I printed off the letters and symbols on letter size paper and placed them in a "Repositionable Transparent Adhesive Plastic" sleeve that I got at an office supply store. With a razor blade I cut out the outline of the letter and then placed it in the center of the first panel. I then taped off everywhere that I did not want painted. On Panel "A" only the inside lip of the trim would be painted. On panel "B" a 2" border and the inside lip is also painted. With the wood taped off paint a coat clear varnish over everything. This is an important trick as it will seal any gaps under the tape and stecil so that the paint will not bleed under, and if some paint does get under it is easily scraped off with a razor blade since it is on top of the varnish.

Once the varnish is dry paint the stencil and trim with a heavy bright paint. I actually used oil based rust paint as the colors were very rich and it was a very thick paint. On my box I used 4 colors Red, Blue, Green & Orange. I was going to use Yellow but could nonot find one that would stand out as much as I wanted on the natural pine box. Once the paint is dry remove the tape and the stencil and move on to the next panel.

Once every side is painted and dry paint the inside white with several thick coats, when the inside is dry varnish the whole box in 3-4 coats of clear varnish.

Step 6: The Hardware

Cut the piano hinge to the size of the box leaving an inch on each side. Screw the hinge to lid and then to the box. Check the fit (I had to sand the back edge a bit more and repaint it as it was catching when it was closed).

Once the hinge is in place attach the "Flap Stay" to the side and the lid. The flap stay is an amazing device it allows the box to be easily opened BUT you can adjust it so that when you let go of the lid it comes down very slowly. I set it at maximum and it takes almost 10 minutes to fully close from full open. There is no way little fingers are going to be slammed in my box! If you want to manually push it closed it also closes very easily.

Screw the two fixed castor wheels on the back two blocks and the swivel castor wheels on the front.

Step 7: In Use...

There is not one thing I would change on this project, it is the first time everything went perfectly and in fact I think it turned out better then even I had imagined. The Toy Box fits perfectly in the window and is even used as a seat for the little lady to watch the street cars go by the window (see my Wooden Street Car Toy instructable)... The box is big enough to hold most of her toys and is guarded by a Empire Penguin so they stay safe! yet it is also small enough that she can reach inside and pull out most of the toys she wants (with only the small ones right at the bottom giving her trouble).
I love this! I'm at the painting step and I have a couple questions about that. Did you use oil or water based varnish? Did you stick the repositionable plastic right onto the wood? And did you roll, paint, or spray the stencils? Thanks so much - Jill
vanweb (author)  kentucky megachurch1 year ago
I used water based (latex) paint & varnish and I brished on everything. I varnished the whole piece first. Then stuck the plastic to the varnished wood.. then taped it all around with painters tape. I pressed the stencil down as hard as I could to make sure it was stuck... then I varnished over top of it to seal the edges. This helps stop paint from going under the stencil. Then I brushed the color on.

I did this in my condo.. if I had a workshop I may have sprayed it but it ended up looking really good with the thick coat of brushed on paint.

I would love to see your when it is finsihed please post a picture!
vanweb (author) 2 years ago
If you like this project check out my Vintage Tricycle Restoration: http://www.instructables.com/id/Vintage-Tricycle-Resurrection-with-Modern-Technolo/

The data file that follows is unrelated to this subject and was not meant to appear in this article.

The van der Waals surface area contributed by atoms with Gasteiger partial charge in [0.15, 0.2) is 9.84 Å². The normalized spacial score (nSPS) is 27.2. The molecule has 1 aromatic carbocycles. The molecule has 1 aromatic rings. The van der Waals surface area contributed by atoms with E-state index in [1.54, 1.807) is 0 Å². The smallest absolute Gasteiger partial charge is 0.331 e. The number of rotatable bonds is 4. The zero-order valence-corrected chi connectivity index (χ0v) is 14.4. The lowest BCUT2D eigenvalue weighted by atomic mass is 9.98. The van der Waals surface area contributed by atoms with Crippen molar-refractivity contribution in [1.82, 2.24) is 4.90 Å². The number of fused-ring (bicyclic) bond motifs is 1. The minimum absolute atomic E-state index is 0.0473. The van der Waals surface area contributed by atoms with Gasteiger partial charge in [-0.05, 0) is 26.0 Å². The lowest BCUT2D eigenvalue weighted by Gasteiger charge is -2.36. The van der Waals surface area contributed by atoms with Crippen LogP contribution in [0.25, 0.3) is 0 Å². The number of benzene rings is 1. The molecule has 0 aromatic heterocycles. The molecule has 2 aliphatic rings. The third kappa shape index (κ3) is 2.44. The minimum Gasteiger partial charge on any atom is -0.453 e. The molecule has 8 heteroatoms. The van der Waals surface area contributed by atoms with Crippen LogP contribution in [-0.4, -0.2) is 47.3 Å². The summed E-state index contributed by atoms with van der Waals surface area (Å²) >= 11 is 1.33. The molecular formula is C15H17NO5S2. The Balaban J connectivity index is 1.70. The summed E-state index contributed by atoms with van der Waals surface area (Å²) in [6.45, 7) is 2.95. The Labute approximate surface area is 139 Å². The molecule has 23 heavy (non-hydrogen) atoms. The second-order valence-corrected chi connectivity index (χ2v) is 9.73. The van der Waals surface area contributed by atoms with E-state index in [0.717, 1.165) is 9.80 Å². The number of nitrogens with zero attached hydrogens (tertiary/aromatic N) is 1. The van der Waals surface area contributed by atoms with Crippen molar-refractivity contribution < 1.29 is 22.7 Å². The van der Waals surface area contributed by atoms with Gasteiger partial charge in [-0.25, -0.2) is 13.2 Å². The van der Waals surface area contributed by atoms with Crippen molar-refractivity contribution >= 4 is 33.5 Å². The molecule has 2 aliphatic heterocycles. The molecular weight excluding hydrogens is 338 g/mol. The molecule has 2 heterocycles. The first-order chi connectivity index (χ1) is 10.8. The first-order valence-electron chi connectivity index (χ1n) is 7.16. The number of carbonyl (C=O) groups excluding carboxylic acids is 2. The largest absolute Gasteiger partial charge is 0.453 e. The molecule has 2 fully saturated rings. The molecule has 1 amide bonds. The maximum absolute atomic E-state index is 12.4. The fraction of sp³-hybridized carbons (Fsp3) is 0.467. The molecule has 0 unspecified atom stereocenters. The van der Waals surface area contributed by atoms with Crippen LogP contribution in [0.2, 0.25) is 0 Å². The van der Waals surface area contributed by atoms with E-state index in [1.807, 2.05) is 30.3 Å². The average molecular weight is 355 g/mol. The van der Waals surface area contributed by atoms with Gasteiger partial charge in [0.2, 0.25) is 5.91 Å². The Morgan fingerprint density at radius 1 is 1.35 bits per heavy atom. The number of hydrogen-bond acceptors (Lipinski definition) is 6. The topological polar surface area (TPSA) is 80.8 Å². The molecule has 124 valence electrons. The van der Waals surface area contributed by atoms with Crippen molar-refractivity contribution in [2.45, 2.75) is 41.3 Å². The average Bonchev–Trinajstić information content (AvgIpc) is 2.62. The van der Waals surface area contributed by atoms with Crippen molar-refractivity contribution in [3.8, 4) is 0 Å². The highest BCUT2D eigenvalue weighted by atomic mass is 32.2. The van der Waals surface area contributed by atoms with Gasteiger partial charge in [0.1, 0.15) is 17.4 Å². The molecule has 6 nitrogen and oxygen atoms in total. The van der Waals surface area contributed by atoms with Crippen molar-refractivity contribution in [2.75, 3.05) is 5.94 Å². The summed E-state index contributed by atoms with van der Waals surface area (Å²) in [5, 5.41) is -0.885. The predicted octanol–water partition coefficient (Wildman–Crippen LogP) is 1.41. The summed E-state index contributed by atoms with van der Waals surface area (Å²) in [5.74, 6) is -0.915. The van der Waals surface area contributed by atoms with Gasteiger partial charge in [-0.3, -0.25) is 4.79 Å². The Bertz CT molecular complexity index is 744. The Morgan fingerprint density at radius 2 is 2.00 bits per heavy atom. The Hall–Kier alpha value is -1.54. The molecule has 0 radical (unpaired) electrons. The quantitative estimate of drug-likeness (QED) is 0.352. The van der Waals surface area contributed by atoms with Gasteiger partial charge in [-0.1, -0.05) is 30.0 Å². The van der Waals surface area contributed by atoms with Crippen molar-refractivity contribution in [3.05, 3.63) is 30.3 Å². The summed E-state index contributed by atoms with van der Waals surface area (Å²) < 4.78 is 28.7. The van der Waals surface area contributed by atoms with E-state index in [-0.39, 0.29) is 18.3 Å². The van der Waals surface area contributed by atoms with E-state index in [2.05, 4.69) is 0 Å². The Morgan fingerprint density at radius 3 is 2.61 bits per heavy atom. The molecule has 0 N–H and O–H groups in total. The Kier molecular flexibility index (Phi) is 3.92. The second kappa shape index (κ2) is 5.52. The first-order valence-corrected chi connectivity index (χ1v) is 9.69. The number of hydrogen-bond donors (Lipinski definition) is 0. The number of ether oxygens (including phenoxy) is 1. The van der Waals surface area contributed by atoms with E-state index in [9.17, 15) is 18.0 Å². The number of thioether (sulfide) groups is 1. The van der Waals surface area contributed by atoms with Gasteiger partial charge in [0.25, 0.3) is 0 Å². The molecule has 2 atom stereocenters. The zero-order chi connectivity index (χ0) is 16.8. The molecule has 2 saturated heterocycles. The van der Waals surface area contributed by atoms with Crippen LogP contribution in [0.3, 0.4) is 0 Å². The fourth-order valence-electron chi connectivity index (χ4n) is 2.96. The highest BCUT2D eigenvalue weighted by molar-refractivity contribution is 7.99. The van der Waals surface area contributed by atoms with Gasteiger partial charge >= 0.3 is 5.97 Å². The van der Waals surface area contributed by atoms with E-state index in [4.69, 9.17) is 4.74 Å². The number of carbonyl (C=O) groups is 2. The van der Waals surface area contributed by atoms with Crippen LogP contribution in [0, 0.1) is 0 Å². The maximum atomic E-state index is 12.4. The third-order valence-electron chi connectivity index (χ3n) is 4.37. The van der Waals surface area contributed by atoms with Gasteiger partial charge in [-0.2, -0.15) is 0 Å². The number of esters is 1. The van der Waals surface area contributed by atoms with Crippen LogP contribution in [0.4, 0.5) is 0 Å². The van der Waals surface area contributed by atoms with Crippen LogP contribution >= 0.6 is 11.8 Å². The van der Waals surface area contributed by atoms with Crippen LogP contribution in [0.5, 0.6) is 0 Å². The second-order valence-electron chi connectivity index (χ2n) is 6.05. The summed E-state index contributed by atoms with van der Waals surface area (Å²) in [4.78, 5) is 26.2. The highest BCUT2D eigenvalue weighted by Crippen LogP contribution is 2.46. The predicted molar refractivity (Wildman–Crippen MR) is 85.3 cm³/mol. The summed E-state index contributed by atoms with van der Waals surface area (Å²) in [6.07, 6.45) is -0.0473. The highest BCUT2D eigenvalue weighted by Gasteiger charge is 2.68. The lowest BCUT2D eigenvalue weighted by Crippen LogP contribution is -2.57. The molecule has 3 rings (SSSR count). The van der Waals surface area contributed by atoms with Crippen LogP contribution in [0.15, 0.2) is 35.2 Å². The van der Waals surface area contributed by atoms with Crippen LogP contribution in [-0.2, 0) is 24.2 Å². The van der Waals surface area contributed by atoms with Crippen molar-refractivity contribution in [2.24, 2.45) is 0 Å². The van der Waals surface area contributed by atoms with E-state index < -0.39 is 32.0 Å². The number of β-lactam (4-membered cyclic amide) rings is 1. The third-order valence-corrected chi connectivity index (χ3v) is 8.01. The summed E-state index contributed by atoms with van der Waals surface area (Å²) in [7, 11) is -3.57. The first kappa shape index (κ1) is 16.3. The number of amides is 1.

TimS1242 years ago
Avoiding lid crushing is one of two key safety concerns with any toybox. Congrats on taking care of that one (though technically, I believe the spec requires that the lid not move at all when stopped at any position).

The other concern is suffocation if a child is playing inside with the lid closed. Common examples are hiding there during hide-n-seek or playing there when the lid drifts closed (due to the lid slowly closing since the flap-stay can't completely keep the lid up).

Air holes can often be designed into the top edges as a bit of styling (i.e.: it's not obvious they're air holes) or as through-handles (again, not obvious they're air holes but they solve the suffocation problem).

I tried finding the full Consumer Product Safety Commission (CPSC) spec online but it appears to be copyrighted now by ASTM and they charge for it. Years ago, I had a printed copy free from the CPSC that covered all toy safety…very educational for anybody making things kids play with.
vanweb (author)  TimS1242 years ago
There is no latch on the lid that would lock the lid down. There is also a 3/16 inch gap along three edges of the lid (except the back where the piano hinge is located) the linear distance of the gap is 54" for a total air gap equivalent to a 2" high by 5" long hole. As you can see in the pictures there are pads in the front corners on both the lid and and on the main body of the box to keep the gap even if there is would be some weight on the top. With the size of box and amount of gap I cannot see how suffocation could happen. Also one of the reasons for using pine is the fact that it is a very light wood and just by standing the child would be able to push the lid up.
TimS124 vanweb2 years ago
Very cool! I didn't catch the thickness of the pads earlier. Perfect solution.

I wasn't worried about the lid latching, just closing without an air gap. You have it well handled. I hope it brings her years of happy play time! :-)
virus. TimS1242 years ago
If you wanted to keep your child inside of the box you would just have to place something heavy on top of it.
tinker2342 years ago
wow those are so cute i think i might make one for a puppet
artworker2 years ago
Lovely! How much will those hydrolic holders cost. Those look quite safe for a kid!
vanweb (author)  artworker2 years ago
They are under $20 - http://www.leevalley.com/en/hardware/page.aspx?p=40597&cat=3,41427 best thing for a toy box, especially the size that I built...